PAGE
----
@Inject Service service; (2)

  @PostConstruct
  public void init() {
    System.out.println(service.hello());
  }
}
Note
  • What is we change just on line?

  • CDI kicks in - error

    • CDI was supposed to solve this problem

    • Unless it didn’t

Not so really injection standard

In case of some versions of Weld (or OpenWebBeans), you have to configure it as a global alternative instead of an alternative in beans.xml.
— Apache DeltaSpike documentation
Note

So we have a standard but still we are not there yet

After all it’s a standard

<dependency>
    <groupId>org.apache.tomee</groupId>
    <artifactId>javaee-api</artifactId>
    <version>7.0</version>
    <scope>provided</scope>
</dependency>
<dependency>
    <groupId>org.jboss.spec</groupId>
    <artifactId>jboss-javaee-7.0</artifactId>
    <version>1.0.0.Final</version>
    <scope>provided</scope>
</dependency>
Note
  • This is a popular rant

    • But no one really care

  • We just usually glue ourselves to a single application server

    • And treat it as a single vendor

  • And that way our JavaEE is becoming like Spring - not being Spring

  • So we don’t have much advantage from "following the standard"

  • But we loose a lot in terms of the Spring fanciness and flexibility

Just accept it and move forward

3 of 5 tips

#3 Limit the boiler plate

Meet Apache DeltaSpike

  • A set of CDI extensions

  • Working on a number of CDI implementations and application servers

    • From Tomcat / TomEE, through JBoss / Wildfly to Weblogic

  • Adds some JavaEE flavour to context containers

    • Transactions

    • Servlet injection

  • Adds some of the JavaEE missing parts

    • Context aware Bean Validation

    • Easier scheduling (with Quartz)

Note
  • ConstaintValidation injection

  • If you’ve ever tried working with Quartz - these guys really made it easy

DeltaSpike Data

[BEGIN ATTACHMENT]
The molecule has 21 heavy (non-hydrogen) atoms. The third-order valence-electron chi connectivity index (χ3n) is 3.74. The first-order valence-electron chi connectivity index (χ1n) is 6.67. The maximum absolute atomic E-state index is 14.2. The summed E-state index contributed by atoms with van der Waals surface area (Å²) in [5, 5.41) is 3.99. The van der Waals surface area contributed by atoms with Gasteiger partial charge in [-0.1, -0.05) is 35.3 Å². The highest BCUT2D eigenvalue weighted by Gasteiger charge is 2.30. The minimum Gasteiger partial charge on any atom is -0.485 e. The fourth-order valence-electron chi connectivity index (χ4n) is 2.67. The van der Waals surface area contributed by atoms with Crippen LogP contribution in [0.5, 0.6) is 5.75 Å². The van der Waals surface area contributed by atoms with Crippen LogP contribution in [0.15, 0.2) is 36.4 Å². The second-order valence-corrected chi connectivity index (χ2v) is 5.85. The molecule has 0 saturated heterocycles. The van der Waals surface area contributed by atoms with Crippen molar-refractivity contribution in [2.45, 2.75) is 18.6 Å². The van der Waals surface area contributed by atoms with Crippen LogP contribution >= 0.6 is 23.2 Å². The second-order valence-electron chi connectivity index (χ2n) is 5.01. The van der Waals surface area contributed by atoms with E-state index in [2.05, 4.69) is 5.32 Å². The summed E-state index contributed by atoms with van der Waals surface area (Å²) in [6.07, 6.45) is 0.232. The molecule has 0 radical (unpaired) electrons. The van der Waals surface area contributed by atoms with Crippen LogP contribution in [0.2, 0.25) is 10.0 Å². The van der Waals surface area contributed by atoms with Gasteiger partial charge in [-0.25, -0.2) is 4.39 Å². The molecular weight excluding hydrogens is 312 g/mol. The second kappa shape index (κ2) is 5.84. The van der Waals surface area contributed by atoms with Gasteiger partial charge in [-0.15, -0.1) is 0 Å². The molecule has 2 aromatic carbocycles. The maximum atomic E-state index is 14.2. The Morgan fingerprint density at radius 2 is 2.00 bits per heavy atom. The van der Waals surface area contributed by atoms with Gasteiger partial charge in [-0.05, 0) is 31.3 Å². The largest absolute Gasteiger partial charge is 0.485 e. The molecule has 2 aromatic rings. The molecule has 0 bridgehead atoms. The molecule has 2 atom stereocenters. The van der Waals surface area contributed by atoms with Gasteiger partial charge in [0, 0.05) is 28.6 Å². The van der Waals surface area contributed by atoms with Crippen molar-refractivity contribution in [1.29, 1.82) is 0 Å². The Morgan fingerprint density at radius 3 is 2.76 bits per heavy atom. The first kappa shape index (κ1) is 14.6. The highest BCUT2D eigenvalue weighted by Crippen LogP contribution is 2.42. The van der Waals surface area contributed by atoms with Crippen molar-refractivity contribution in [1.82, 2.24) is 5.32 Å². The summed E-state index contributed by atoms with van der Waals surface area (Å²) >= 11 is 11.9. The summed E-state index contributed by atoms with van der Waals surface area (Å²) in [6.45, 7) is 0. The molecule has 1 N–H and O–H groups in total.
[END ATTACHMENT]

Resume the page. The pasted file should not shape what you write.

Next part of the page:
• Like Spring Data but without Spring

  • Reduces JPA boilerplate to bare minimum

    • Provides implementation of repository pattern for simple queries

    • 'Clutter methods' like save, findAll, findBy

  • Provides conventions for repository methods findByNameLikeAndAgeBetweenAndGender

  • Works with JPQL queries and @NamedQueries

  • Allows pagination, bulk operations and optional results

Note
  • This is something I focused on in most of my projects

  • There is too much boilerplate in typical 'business applications'

    • CRUD operations in your financial applications

DeltaSpike Data vs Spring Data

import org.apache.deltaspike.data.api.EntityRepository;

@Repository
public interface PersonRepository extends EntityRepository<Person, Long> {
    List<Person> findByAgeBetweenAndGender(int minAge, int maxAge, Gender gender);

    @Query("select p from Person p where p.ssn = ?1")
    Person findBySSN(String ssn);
    @Query(named=Person.BY_FULL_NAME)
    Person findByFullName(String firstName, String lastName);
}
import org.springframework.data.jpa.repository.JpaRepository;

public interface UserRepository extends JpaRepository<User, Long> {
  List<User> findByLastname(String lastname);

  @Query("select u from User u where u.emailAddress = ?1")
  User findByEmailAddress(String emailAddress);
}

Problems?

Never (totally) trust the generated code

  • Start with just implementing EntityRepository
    if you need a repository layer at all

  • Declare simple queries with query derivation mechanism (parsing)
    or manual queries

  • For more complex queries, add your own query methods to repository

Note
  • For Spring Data named queries comes by convention - through method name

CDI Producer methods

Producer method generates an object that can then be injected

  • Introduced as a part of JavaEE 6 (JSR-299)

  • Prescribes:

    • Contexts - bindable lifecycle of components

    • Dependency injection - typesafe injection of components

Note
  • Essential part of this element is CDI

  • It was an enabler of what we will be talking later on

CDI Producer methods

When concrete type of the object to be injected may vary at runtime

@Produces
public Coder getCoder() {

    switch (coderType) {
        case TEST:
            return new TestCoder();
        case SHIFT:
            return new DefaultCoder();
        default:
            throw new CoderNotAvailableException();
    }
}
@Inject Coder coder;

CDI Producer methods